The events that led to Jin’s rescue, however, weren’t exactly unforeseen. While the reveal that Jin and Sun weren’t married was a bit of a surprise, you’d be crazy to think they weren’t still romantically involved. The playful nod to the button during Sun’s seduction scene was a great callback to the first season, and though Sun wants Jin to run away with her using a secret bank account that she set up in her name (much like she originally planned to do on her own on Earth-1), Jin is worried that her father will disapprove of their “forbidden” affair. As it turns out, he was right, because the confiscated $25,000 that was stashed away in Jin’s luggage was actually payment for his assassination. Luckily for him, Sayid took out Keamy and his right-hand man before they could carry out the death sentence, although that didn’t stop Sun from still taking a bullet to the chest, courtesy of Keamy’s translator, Mikhail, who quite unluckily becomes the One-Eyed Russian in this reality as well after Jin shoots him in self-defense.

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Of course, when it comes to bad luck, no one has had it worse than Jin. He’s been kidnapped by the Tailies, nearly blown to pieces in a freighter explosion, shot by Crazy Claire, and then kidnapped again in two different realities. On Earth-1, it’s Widmore’s crew who has done the abducting, presumably to use Jin’s desperation as a tool against Smokey. They know he’s a potential candidate and only interested in being reunited with his wife and child, so if they can convince him to join their team, they’ll have a major leg up in the impending war. How they plan to use Jin, however, is still unclear, but it obviously has something to do with some maps he drew while working for Dharma that details the electromagnetic areas of the island. And for anyone who thought that Richard’s scene with his wife at the end of last week’s episode was a tear-jerker, then you must have been positively balling over Jin’s emotional reaction to seeing his daughter for the first time. Talk about tugging at the heart strings.

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Lost 6.9 – Ab Aeterno

Is it just me, or was tonight’s episode completely underwhelming? The mystery behind Richard Alpert has been built up so much over the course of the last few seasons that I can’t help but feel like we were all expecting something more. It’s not that the episode was bad (Nestor Campbell delivered one helluva performance, and Titus Welliver was brilliant yet again as the Man in Black), but rather that when it ended, I didn’t have very much to say. And considering that we’re already midway through the final season, shouldn’t every episode be somewhat memorable?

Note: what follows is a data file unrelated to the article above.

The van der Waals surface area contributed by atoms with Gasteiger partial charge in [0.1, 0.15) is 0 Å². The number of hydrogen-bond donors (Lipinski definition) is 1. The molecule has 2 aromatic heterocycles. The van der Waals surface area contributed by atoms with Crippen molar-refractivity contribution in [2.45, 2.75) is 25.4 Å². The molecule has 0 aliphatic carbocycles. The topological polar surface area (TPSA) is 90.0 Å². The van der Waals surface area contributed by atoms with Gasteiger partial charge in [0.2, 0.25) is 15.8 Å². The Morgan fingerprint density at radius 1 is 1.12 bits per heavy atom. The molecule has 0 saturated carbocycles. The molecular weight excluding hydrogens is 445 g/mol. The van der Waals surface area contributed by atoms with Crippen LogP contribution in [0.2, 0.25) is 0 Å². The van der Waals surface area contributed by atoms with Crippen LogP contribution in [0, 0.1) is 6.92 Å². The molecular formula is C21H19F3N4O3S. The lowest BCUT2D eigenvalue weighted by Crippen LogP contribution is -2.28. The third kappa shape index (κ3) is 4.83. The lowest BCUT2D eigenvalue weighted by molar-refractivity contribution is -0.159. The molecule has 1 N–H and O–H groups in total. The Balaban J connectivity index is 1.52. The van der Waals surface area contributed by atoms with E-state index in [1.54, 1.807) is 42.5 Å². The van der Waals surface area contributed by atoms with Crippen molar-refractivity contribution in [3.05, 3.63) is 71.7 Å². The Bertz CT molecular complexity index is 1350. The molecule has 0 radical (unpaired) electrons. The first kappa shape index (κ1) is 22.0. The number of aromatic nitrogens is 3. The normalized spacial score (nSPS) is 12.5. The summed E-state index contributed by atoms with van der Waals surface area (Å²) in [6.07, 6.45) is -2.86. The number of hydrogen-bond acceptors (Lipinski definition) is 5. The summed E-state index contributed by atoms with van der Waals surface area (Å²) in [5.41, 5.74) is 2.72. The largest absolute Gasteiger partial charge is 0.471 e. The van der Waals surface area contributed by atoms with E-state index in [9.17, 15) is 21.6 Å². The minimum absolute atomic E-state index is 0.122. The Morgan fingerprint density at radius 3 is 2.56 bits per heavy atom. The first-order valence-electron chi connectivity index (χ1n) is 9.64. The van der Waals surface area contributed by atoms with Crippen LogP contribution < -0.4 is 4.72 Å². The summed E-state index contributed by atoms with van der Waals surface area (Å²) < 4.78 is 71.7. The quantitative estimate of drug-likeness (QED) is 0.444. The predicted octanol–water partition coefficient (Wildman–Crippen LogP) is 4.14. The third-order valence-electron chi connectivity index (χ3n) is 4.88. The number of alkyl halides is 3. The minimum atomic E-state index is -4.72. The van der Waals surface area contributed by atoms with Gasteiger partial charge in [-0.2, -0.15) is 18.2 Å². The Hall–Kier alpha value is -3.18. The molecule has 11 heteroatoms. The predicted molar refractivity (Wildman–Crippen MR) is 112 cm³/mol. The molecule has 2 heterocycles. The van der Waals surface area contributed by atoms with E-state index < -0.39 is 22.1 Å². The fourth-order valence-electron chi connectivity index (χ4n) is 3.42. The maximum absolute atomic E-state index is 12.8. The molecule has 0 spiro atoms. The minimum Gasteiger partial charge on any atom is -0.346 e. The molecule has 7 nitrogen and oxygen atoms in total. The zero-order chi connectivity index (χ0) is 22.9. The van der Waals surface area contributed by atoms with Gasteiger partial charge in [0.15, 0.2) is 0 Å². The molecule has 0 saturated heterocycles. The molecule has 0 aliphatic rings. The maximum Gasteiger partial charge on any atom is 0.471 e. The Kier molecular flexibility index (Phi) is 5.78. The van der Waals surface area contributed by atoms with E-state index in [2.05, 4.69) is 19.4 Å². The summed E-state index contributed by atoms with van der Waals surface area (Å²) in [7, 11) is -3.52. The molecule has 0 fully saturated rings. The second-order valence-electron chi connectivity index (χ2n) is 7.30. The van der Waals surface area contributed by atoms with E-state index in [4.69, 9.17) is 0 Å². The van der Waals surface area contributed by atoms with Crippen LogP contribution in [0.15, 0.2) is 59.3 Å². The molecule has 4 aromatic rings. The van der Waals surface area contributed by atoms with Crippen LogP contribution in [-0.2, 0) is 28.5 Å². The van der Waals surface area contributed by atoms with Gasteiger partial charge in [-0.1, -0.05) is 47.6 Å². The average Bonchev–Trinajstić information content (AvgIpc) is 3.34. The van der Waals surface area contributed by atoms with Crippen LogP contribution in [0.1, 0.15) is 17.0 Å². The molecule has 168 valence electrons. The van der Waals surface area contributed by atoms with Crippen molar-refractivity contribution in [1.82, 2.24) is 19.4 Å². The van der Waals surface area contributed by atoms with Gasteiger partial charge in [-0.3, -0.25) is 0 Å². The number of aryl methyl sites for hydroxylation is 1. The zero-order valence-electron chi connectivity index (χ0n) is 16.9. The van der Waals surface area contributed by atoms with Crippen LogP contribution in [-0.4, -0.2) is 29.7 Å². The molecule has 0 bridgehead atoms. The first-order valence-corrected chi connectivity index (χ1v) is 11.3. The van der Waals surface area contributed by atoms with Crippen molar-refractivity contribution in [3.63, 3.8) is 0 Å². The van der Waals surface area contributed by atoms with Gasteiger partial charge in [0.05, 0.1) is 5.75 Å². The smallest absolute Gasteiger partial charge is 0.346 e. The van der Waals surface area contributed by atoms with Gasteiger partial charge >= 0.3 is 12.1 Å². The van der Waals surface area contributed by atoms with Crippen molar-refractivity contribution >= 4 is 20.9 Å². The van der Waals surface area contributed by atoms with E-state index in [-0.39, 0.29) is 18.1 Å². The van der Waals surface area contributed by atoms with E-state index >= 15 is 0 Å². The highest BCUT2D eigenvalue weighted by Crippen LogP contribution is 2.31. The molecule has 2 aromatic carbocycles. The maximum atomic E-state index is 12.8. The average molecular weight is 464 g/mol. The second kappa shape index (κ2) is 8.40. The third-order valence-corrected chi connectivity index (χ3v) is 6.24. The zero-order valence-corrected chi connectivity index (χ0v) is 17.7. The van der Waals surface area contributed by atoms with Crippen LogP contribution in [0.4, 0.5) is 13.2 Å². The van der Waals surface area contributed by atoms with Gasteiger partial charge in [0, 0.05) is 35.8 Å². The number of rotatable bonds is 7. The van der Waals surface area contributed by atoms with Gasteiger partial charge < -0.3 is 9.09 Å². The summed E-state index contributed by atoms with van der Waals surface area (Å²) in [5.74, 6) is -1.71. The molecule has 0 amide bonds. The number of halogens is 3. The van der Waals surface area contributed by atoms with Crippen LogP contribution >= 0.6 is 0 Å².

It may have ended well – and really, that’s all anyone is going to remember when people gather around the water cooler to discuss the episode tomorrow – but the first half was dreadfully boring. Granted, we now know approximately how old Richard is, as well as where he comes from, but did they really need to spend so much time on the death of his wife, his inadvertent murder of the local doctor, and his eventual incarceration? Just get him to the damned island already, because while it may seem important that he got there by way of the Black Rock (and as a slave no less), none of it really matters once he meets Jacob and the Man in Black.

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Their feuding relationship is far more interesting than anything in Richard’s history, namely because the writers still haven’t given us a reason to believe that one is good and the other is evil. Obviously, the Man in Black is being set up to be the villain of the pair, but for someone who so desperately wants to get off the island, he sure has the patience of a saint. Okay, so maybe he doesn’t always tell the truth (I don’t believe for a second that Jacob is the Devil), but why didn’t he kill Richard along with the rest of the Black Rock survivors? It can’t be because Richard is a candidate, or Jacob wouldn’t have to worry about finding a successor. And if all the Man in Black wanted was someone to kill Jacob for him, couldn’t he have picked someone that was more likely to do the deed? (Like, say, that crazy officer who started stabbing all the slaves.)

Then again, maybe he just needs to prove to Jacob that Richard is capable of killing again. That’s certainly Jacob’s theory, who tells Richard that he brings people to the island to challenge the idea that it’s human nature to sin. But how does that make him any better than the Man in Black? He may not be asking anyone to kill for him, but he’s still interfering with their lives by dragging them to the island. The island, of course, isn’t Hell like Richard thinks. Instead, Jacob likens it to a cork on a wine bottle that acts as a barrier to Hell. So essentially, it’s like a Hellmouth, only instead of Sunnydale, it’s located in the middle of the Pacific Ocean.

All kidding aside, I think the island is like some sort of Purgatory. Not in the religious sense (that theory was debunked as far back as Season Two), but rather as a gateway between the two realities I’ve come to call Earth-1 and Earth-2. Prove yourself worthy of atonement and you’ll be rewarded by being sent to the reality where Oceanic Flight 815 doesn’t crash. Fail to repent for your sins, however, and you’ll be stuck on the island for eternity; or at least, until you can find a loophole of your own. I know it’s not a perfect theory, but it’s the best I’ve got.